Blended malt ought to be the pinnacle of Scotch whisky. That sounds contentious – of course it does – but it’s not really me talking. That’s the opinion of George Malcolm Thomson, writing under the nom de plume of Aeneas MacDonald, presented in the most beautifully written whisky book of all time.
As is so often the case, I lent my copy to a friend and It Was Never Seen Again. So I can’t give the direct quote, but basically Thomson/MacDonald – after railing poetically about his hatred for grain whisky – talks about how much he loves blends. The inference, naturally, being that he’s talking about blended malt – an inference lent particular weight by his conclusion, in which he fondly hopes of being presented, one day, with the perfect blend. In modern practice, however, commercially blended malt doesn’t make many waves. There’s nothing suitably marketable about the term ‘blended malt’, and ever since the SWA issued their edict against the term ‘vatted’, it’s all become very confusing.
Furthermore, in this era of whisky, distilleries aren’t really inclined to let their really good stuff go to blends of any sort. So, in the grand scheme of things, there isn’t much great blended malt about.
There’s the Big Peat/Timourous Beastie series by Douglas Laing, most of which I’m not a massive fan of, and there’s the stuff put out by Compass Box and Wemyss, which I like a bit more. The most obvious BM is Johnnie Walker Green, which I do think is pretty great, and then there are a few other bits and pieces here and there.
Nothing, however, that really sits in ‘pinnacle of whisky’ territory.
Today’s pour was vatted (sod ‘blended’) in 2013 by Neil Ridley and Joel Harrison. Formerly of caskstrength.net, and latterly of Distilled.
It was the 4th in their A-Z series, and therefore a blend of three distilleries beginning with ‘D’. Indeed they took their dedication to D a step further and opted solely for distilleries owned by Diageo.
That ruled out Deanston (the best ‘D’, in my book) and ushered in Dalwhinnie, Dailuaine, and Dufftown. I have a few epithets beginning with ‘D’ for some of the whisky to come out of a couple of those distilleries, but let’s not get catty just yet.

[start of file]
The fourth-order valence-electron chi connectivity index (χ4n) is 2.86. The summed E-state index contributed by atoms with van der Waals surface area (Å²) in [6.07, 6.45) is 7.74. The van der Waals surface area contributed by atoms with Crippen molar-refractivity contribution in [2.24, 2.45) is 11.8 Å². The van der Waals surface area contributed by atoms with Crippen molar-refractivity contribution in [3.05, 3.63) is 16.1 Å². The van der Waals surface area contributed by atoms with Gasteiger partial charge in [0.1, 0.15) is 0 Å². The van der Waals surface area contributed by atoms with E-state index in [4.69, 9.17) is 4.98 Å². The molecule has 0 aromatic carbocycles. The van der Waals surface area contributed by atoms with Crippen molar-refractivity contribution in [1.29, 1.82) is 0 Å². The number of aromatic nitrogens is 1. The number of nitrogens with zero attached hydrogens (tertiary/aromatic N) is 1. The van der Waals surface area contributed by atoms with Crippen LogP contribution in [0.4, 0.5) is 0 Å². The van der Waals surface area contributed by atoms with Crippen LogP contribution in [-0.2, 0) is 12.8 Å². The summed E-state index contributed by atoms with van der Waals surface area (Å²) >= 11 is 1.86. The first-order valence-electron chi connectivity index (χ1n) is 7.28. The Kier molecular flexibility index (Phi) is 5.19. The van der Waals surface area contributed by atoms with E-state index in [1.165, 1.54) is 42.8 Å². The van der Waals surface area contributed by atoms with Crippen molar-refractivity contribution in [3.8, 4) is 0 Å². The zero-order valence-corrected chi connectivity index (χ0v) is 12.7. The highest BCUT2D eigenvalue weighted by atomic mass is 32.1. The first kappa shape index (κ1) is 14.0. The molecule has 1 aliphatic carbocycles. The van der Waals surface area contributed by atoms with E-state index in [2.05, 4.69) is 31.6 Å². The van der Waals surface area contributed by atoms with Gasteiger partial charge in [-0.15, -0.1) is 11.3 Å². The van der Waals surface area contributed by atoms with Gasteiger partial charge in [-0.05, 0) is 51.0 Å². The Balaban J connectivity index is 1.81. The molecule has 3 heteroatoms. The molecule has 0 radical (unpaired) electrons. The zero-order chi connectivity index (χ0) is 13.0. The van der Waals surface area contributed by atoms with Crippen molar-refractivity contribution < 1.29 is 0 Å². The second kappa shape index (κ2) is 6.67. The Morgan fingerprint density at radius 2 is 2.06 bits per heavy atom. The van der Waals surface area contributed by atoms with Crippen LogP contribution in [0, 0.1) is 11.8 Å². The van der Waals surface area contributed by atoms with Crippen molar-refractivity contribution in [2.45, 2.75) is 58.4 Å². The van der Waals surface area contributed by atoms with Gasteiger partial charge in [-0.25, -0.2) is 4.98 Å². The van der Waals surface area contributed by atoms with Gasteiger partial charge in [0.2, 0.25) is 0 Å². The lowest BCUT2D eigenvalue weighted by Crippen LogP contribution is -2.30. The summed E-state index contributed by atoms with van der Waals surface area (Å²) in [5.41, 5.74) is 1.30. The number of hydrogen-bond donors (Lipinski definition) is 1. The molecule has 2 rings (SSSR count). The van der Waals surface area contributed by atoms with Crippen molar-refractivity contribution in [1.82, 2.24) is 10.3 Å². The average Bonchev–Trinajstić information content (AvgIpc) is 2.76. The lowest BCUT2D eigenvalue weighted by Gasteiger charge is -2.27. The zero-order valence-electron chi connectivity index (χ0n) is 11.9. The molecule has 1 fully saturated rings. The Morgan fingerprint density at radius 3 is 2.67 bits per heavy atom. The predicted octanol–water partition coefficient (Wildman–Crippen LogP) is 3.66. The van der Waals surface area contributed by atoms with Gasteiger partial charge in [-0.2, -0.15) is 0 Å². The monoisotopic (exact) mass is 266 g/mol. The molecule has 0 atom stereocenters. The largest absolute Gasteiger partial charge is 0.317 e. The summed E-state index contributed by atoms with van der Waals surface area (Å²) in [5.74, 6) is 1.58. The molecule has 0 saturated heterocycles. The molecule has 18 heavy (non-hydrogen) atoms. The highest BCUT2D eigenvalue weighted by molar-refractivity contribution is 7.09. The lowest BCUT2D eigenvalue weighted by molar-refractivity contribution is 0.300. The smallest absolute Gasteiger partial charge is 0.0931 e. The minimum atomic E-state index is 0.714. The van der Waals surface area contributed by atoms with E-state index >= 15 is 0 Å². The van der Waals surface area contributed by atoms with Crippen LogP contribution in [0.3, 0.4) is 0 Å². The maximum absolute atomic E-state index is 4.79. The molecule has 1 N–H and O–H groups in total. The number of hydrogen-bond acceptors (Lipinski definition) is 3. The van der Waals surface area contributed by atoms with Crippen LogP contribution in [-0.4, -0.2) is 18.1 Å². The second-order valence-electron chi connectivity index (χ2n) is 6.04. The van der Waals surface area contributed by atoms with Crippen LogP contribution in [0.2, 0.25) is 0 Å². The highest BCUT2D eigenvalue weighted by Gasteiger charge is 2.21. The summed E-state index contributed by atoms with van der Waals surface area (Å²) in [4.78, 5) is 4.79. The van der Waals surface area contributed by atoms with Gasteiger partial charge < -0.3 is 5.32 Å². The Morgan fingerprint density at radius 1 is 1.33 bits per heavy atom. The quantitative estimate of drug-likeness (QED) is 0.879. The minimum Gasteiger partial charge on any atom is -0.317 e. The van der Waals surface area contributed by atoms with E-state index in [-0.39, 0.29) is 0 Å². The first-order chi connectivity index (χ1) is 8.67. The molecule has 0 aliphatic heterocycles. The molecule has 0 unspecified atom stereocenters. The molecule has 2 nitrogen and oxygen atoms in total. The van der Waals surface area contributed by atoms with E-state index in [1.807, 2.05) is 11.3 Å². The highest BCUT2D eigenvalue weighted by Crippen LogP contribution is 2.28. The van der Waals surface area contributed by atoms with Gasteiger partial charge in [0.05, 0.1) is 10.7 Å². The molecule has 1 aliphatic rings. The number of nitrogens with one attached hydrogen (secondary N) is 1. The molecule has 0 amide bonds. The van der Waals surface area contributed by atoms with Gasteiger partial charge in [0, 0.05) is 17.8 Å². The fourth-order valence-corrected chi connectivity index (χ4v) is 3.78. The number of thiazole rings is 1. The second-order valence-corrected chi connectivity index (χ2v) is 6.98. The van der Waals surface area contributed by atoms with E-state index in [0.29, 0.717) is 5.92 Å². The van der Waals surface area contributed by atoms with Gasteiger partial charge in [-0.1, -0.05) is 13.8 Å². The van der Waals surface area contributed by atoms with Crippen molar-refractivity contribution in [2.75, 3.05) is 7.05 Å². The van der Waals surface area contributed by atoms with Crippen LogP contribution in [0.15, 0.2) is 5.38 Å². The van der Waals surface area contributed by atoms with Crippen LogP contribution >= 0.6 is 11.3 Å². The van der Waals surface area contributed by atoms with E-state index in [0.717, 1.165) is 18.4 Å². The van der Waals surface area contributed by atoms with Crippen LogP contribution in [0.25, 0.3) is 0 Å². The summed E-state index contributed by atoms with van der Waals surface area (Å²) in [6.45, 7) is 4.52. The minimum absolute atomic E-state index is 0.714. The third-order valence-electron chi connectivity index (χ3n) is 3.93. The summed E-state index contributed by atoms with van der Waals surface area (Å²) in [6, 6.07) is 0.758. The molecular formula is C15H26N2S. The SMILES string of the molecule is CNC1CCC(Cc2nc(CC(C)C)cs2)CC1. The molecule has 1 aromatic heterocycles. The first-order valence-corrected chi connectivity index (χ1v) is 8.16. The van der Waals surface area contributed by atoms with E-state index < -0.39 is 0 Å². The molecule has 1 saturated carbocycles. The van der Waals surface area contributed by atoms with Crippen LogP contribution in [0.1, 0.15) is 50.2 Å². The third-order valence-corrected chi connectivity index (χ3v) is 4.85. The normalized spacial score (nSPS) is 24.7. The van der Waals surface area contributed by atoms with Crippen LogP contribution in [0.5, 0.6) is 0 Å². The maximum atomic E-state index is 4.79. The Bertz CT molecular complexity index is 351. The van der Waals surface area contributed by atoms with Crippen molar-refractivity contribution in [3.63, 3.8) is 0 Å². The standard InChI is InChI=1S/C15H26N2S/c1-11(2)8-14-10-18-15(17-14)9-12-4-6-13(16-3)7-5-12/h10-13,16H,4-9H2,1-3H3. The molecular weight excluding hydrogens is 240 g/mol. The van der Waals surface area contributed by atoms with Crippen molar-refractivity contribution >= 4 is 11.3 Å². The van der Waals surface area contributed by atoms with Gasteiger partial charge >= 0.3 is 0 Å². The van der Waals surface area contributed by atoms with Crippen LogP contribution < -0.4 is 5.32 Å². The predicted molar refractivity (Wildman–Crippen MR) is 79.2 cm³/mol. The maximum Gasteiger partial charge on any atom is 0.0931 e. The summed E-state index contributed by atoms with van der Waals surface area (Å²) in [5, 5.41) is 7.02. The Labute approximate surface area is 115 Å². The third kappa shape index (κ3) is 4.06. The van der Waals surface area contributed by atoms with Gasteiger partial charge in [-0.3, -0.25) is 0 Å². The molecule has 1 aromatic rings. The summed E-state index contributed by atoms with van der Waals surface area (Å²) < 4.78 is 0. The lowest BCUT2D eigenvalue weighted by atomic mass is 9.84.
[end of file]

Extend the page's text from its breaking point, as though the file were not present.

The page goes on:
Randomly, Ridley and Harrison ended the series at ‘D’. Perhaps they looked into the future and wondered what the hell they’d do for X. Perhaps they decided life was simply too short. In any event, this 3D blended malt was their swan song. Bottled at 56.4%, and yours for c.£50 if you can still find it. But would Aeneas MacDonald have approved?
Caskstrength and Carry On 3D blended malt – review
On the nose: Pretty light on the intensity of aroma given that this is cask strength stuff. Hay,
grass, vanilla. A smatter of vanilla sponge cake after a little while. Flutters of fruit in pear and dried lemon form. If I’m being harsh it’s a smidge one-dimensional considering the name…
In the mouth: Oh dear me, no. Still the grassy hay character, and the apples and pears have
become more pronounced, but the booze is vicious and a great deal of bitterness – no, sourness – has crept in. Seems off-key and inharmonious; the potentially pleasant fruitiness distracted from and overwhelmed. That sourness leads into something combining the worm tub-induced boiled-cabbage sulphur of immature Dalwhinnie with the somewhat unclean, mechanical aspect of Dufftown. Makes you rather miss the nondescript nose.
The whole ‘3D’ thing struck me as a tad gimmicky, but I like the idea of blended malt, and – come to that – I like Distilled as well.
I don’t like this though.
Dalwhinnie is a distillery which needs time, and its component in this blend has not been given that. Dufftown is pretty grim fare at best, and its worst qualities seem to loom here, particularly on the finish. God knows what Dailuaine is bringing to the table; I’m not sure it’s given a chance to bring anything.
So this blended malt isn’t for me, I’m afraid. I guess, like Aeneas, I’ll just have to keep waiting. And hoping.
Thanks to Jordan for the sample. Sorry I’m not more of a fan!
Image kindly provided by Just Whisky